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Housing, Health and the Ongoing Crisis for Inuit in Canada

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NAHO Speaker Series, March 1, 2012 Presented by:
Cathleen Knotsch
Senior Research Officer

Published in: Health & Medicine
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Housing, Health and the Ongoing Crisis for Inuit in Canada

  1. 1. Housing, health and the ongoing crisis for Inuit in Canada Presented by: Cathleen Knotsch Senior Research Officer
  2. 2. <ul><li>Who we are and how we work </li></ul><ul><li>Our work on housing </li></ul><ul><li>Our latest report: addressing the ongoing housing crisis for Inuit in Canada </li></ul><ul><li>Some preliminary notes from the 2012 workshop on housing </li></ul><ul><li>Research gaps, needs and recommendations </li></ul>This presentation
  3. 4. Promoting Inuit well-being Inuit Nunangat St. John’s Montreal Ottawa Winnipeg Edmonton Yellowknife Vancouver
  4. 5. Knowledge Translation Tools Inuit healing practices workshop, 2009 Canada’s peer-reviewed Journal on Aboriginal Health 2008 and 2012 workshop on housing
  5. 6. <ul><li>Series began with the 2008 workshop </li></ul><ul><li>Several documents on housing </li></ul><ul><li>2011 report on housing as an important determinant of health </li></ul><ul><li>2012 workshop </li></ul>Health and housing realities for Inuit 2012 WORKSHOP on housing
  6. 7. Inuit are not as healthy as the rest of Canada <ul><li>Life expectancy in Inuit Nunangat was an average 12.2 years less than for all of Canada as a whole during 1999-2003, and this gap was shown to have been widening. </li></ul><ul><li>Infant mortality in Inuit Nunangat is almost 3 times that of Canada as a whole. </li></ul><ul><li>The mortality rate for Inuit Nunangat was twice that of Canada as a whole. </li></ul><ul><li>Suicide/self-inflicted injury, respiratory disease, and unintentional injury are among the highest causes of death in Inuit Nunangat . </li></ul>
  7. 8. <ul><li>Hospitalization rates for Inuit children with severe lower respiratory tract infections are the highest in the world: </li></ul><ul><li>300 per year for 1,000 infants (Baffin region) </li></ul><ul><li>There is a strong association between indoor CO2 levels and the risk of lower respiratory tract infection among Inuit infants and young children </li></ul>Indoor air quality – infectious diseases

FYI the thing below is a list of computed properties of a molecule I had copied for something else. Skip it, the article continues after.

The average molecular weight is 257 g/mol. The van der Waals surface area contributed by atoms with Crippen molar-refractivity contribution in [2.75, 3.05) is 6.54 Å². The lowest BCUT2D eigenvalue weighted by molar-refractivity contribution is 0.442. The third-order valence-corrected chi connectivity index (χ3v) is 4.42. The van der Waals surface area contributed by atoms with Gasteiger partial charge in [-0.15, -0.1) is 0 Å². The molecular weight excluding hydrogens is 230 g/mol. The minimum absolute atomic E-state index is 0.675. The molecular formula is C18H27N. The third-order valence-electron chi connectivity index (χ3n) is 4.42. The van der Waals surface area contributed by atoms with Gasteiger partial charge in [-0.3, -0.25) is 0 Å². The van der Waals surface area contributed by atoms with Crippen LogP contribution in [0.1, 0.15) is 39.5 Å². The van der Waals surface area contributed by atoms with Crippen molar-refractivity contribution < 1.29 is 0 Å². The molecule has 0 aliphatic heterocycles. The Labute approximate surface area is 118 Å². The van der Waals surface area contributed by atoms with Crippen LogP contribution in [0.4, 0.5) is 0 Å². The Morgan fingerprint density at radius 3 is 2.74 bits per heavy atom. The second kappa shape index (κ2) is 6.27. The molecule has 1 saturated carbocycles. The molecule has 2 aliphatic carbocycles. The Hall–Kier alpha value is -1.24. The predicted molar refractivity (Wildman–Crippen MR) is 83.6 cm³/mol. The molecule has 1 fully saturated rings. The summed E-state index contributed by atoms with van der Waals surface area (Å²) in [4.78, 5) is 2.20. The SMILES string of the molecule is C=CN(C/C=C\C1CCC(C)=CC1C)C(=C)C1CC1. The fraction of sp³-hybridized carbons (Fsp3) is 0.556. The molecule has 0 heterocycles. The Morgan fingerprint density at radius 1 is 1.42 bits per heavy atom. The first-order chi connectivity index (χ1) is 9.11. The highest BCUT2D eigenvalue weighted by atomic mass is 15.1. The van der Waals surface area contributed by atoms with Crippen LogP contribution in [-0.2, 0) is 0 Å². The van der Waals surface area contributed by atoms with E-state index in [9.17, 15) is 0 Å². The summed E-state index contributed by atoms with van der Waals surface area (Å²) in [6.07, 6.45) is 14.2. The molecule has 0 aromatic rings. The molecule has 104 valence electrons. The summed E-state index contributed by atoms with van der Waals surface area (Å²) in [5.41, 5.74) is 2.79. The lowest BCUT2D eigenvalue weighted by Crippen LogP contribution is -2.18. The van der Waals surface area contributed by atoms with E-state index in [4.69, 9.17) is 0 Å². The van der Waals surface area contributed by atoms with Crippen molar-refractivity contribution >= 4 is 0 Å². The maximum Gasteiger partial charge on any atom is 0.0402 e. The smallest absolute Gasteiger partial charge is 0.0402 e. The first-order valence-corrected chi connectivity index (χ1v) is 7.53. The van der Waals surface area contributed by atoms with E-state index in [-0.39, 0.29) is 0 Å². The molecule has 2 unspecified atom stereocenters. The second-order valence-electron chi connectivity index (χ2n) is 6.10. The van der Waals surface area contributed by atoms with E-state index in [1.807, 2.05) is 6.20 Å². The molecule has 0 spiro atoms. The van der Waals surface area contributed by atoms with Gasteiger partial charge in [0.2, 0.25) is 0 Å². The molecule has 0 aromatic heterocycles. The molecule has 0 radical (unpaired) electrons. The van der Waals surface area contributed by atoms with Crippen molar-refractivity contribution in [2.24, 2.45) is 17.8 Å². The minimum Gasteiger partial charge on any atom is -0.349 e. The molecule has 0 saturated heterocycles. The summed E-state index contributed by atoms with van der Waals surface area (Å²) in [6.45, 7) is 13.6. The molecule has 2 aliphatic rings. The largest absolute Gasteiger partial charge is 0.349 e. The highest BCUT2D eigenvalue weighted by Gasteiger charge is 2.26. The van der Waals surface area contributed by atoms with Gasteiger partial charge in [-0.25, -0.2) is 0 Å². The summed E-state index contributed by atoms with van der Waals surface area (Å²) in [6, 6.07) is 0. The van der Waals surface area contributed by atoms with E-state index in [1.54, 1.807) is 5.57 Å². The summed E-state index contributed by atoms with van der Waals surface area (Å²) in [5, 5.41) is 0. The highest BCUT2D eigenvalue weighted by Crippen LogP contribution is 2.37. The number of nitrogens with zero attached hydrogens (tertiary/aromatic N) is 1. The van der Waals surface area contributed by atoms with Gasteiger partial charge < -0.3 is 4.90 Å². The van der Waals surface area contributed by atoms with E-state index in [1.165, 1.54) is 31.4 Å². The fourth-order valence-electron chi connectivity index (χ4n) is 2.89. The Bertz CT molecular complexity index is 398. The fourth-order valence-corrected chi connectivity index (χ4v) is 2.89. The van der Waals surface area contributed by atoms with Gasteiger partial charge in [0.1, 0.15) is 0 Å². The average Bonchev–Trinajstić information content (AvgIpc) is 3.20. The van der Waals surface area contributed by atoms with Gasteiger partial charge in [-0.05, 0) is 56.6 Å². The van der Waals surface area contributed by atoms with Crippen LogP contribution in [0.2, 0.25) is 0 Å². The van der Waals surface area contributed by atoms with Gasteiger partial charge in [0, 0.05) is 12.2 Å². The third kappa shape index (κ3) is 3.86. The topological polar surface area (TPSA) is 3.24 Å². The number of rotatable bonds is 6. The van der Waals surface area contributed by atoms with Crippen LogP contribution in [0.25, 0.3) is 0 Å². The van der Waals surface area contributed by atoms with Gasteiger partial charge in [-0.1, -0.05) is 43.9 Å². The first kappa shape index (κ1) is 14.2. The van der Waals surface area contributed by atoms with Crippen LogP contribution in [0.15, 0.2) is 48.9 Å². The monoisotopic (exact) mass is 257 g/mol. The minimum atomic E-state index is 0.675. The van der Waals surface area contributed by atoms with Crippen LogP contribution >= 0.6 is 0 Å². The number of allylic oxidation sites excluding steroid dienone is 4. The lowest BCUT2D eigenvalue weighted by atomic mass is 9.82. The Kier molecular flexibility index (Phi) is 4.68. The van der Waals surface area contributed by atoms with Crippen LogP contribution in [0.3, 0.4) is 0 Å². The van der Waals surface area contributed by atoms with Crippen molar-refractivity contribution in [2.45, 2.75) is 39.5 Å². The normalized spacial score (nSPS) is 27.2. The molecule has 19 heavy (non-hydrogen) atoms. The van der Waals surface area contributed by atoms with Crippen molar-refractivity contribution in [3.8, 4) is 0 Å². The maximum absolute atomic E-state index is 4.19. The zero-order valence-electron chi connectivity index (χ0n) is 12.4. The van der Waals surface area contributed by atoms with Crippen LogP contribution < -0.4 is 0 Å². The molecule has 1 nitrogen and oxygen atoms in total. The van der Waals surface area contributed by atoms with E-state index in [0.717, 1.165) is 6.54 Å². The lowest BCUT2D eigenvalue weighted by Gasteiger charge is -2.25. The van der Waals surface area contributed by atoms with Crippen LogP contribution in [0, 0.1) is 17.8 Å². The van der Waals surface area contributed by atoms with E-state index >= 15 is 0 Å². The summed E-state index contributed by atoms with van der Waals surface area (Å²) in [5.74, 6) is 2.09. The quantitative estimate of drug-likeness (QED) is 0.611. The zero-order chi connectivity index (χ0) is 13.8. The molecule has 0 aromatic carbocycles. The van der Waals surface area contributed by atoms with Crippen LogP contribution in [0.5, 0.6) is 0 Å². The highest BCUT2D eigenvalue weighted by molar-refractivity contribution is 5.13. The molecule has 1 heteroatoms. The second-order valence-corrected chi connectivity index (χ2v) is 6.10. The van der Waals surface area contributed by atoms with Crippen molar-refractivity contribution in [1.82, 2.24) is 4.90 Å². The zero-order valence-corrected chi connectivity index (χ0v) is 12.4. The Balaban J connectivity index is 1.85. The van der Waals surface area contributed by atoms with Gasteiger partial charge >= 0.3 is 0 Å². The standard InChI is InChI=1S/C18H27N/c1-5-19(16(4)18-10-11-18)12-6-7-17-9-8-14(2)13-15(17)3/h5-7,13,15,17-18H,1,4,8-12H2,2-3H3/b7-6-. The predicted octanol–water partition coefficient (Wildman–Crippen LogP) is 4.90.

8. 9. Tuberculosis in Canada, 2009 Source: Public Health Agency of Canada, 2010. Tuberculosis in Canada 2009. Ottawa, Minister of Health. Table 3.
  9. 10. Source: Statistics Canada, Census of population, 2006, Table 9. Living in crowded dwellings
  10. 11. <ul><li>“ In 2006, the Inuit were the youngest Aboriginal identity group, with a median age of 22 years. </li></ul><ul><li>By 2031, […] the median age of the Inuit population would be between 31 and 32. ” </li></ul>Considering demographics
  11. 12. Source: Statistics Canada. 2008. Analytical paper – Aboriginal Children’s Survey, 2006: Family, community and child care. Table 3.3, p.43. Children living in crowded dwellings
  12. 13. <ul><li>Crowding as a chronic source of stress </li></ul><ul><li>Crowding can lead to frustration, anger, violence, spousal abuse and increase in crime levels </li></ul><ul><li>Crowding has a negative impact on learning outcomes and behaviour </li></ul>Crowding and well-being Hudson’s Bay building
  13. 14. <ul><li>Multiple trauma and cumulative impacts at individual levels </li></ul><ul><li>Crowding conditions create (chronic) stress, lead to physical diseases and unhealthy coping behaviours </li></ul><ul><li>Local treatment capacities/facilities lacking in communities </li></ul><ul><li>Language and cultural barriers in urban centres </li></ul>2012 Workshop – mental health
  14. 15. <ul><li>Aging dwellings requiring repair </li></ul><ul><li>Wear and tear due to cold climate </li></ul><ul><li>Climate appropriate housing technology means inclusion of local knowledge and practices in construction </li></ul>Housing quality Downtown Iqaluit, Nunavut. Photo: Cathleen Knotsch
  15. 16. Source: Statistics Canada. 2008. Analytical paper – Aboriginal Children’s Survey, 2006: Family, community and child care. Table 3.3, p.43. Children living in dwellings requiring repair
  16. 17. <ul><li>Crowding contributes to migration to urban centres </li></ul><ul><li>Urban Inuit population is growing fast (about 22 per cent in 2006) </li></ul><ul><li>Homeless population increasing – Montreal action plan against homelessness; Makivik negotiates the first Inuit case worker to help homeless women in Montreal </li></ul>Housing and urban experiences
  17. 18. <ul><li>Determinants of health research is still in its infancy (identifying points for intervention ) </li></ul><ul><li>Collaborative health research with communities on housing conditions and their influence on health is sporadic (local relevancy ) </li></ul><ul><li>Policy research is needed (identify existing policies for adjustment to improve the situation) </li></ul>The need for solution-oriented research
  18. 19. Thank You Qujannamik Nakurmik Koana Merci Iqalugarjuk, Nunavut. Photo: Cathleen Knotsch
  19. 20. <ul><li>Cathleen Knotsch </li></ul><ul><li>Email: [email_address] </li></ul><ul><li>Dianne Kinnon </li></ul><ul><li>Email: [email_address] </li></ul><ul><li>Web site: www.naho.ca/inuit </li></ul><ul><li>Housing documents are posted at: www.naho.ca/inuit/health-determinants/housing / </li></ul>Contact

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